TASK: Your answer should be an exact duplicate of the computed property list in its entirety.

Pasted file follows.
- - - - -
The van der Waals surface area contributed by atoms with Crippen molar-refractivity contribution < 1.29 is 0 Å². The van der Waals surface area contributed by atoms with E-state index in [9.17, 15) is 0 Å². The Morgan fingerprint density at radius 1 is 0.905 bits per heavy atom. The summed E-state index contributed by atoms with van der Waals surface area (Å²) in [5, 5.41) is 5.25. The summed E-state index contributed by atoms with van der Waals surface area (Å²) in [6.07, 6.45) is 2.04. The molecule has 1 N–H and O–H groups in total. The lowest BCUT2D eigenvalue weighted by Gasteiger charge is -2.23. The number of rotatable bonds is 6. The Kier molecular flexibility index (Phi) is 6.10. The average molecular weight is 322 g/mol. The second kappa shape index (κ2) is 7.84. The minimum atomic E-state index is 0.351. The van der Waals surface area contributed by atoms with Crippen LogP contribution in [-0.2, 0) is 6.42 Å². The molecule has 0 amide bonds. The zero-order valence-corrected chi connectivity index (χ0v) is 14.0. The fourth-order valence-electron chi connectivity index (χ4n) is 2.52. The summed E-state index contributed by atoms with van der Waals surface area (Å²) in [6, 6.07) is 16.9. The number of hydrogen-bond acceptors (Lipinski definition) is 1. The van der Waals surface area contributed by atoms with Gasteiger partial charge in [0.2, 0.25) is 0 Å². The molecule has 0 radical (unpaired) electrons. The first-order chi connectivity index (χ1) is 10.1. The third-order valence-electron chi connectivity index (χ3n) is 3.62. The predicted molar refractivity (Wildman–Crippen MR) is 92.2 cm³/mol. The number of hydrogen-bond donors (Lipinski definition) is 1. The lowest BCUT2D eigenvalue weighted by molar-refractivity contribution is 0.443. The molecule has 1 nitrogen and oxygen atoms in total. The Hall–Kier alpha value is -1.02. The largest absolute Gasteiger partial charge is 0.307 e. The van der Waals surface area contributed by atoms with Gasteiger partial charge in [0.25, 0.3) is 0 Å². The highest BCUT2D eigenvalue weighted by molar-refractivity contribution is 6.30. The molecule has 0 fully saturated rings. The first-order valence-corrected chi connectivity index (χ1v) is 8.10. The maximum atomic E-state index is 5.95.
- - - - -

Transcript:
The van der Waals surface area contributed by atoms with Crippen molar-refractivity contribution < 1.29 is 0 Å². The van der Waals surface area contributed by atoms with E-state index in [9.17, 15) is 0 Å². The Morgan fingerprint density at radius 1 is 0.905 bits per heavy atom. The summed E-state index contributed by atoms with van der Waals surface area (Å²) in [5, 5.41) is 5.25. The summed E-state index contributed by atoms with van der Waals surface area (Å²) in [6.07, 6.45) is 2.04. The molecule has 1 N–H and O–H groups in total. The lowest BCUT2D eigenvalue weighted by Gasteiger charge is -2.23. The number of rotatable bonds is 6. The Kier molecular flexibility index (Phi) is 6.10. The average molecular weight is 322 g/mol. The second kappa shape index (κ2) is 7.84. The minimum atomic E-state index is 0.351. The van der Waals surface area contributed by atoms with Crippen LogP contribution in [-0.2, 0) is 6.42 Å². The molecule has 0 amide bonds. The zero-order valence-corrected chi connectivity index (χ0v) is 14.0. The fourth-order valence-electron chi connectivity index (χ4n) is 2.52. The summed E-state index contributed by atoms with van der Waals surface area (Å²) in [6, 6.07) is 16.9. The number of hydrogen-bond acceptors (Lipinski definition) is 1. The van der Waals surface area contributed by atoms with Gasteiger partial charge in [0.2, 0.25) is 0 Å². The molecule has 0 radical (unpaired) electrons. The first-order chi connectivity index (χ1) is 10.1. The third-order valence-electron chi connectivity index (χ3n) is 3.62. The predicted molar refractivity (Wildman–Crippen MR) is 92.2 cm³/mol. The number of hydrogen-bond donors (Lipinski definition) is 1. The lowest BCUT2D eigenvalue weighted by molar-refractivity contribution is 0.443. The molecule has 1 nitrogen and oxygen atoms in total. The Hall–Kier alpha value is -1.02. The largest absolute Gasteiger partial charge is 0.307 e. The van der Waals surface area contributed by atoms with Gasteiger partial charge in [0.25, 0.3) is 0 Å². The highest BCUT2D eigenvalue weighted by molar-refractivity contribution is 6.30. The molecule has 0 fully saturated rings. The first-order valence-corrected chi connectivity index (χ1v) is 8.10. The maximum atomic E-state index is 5.95.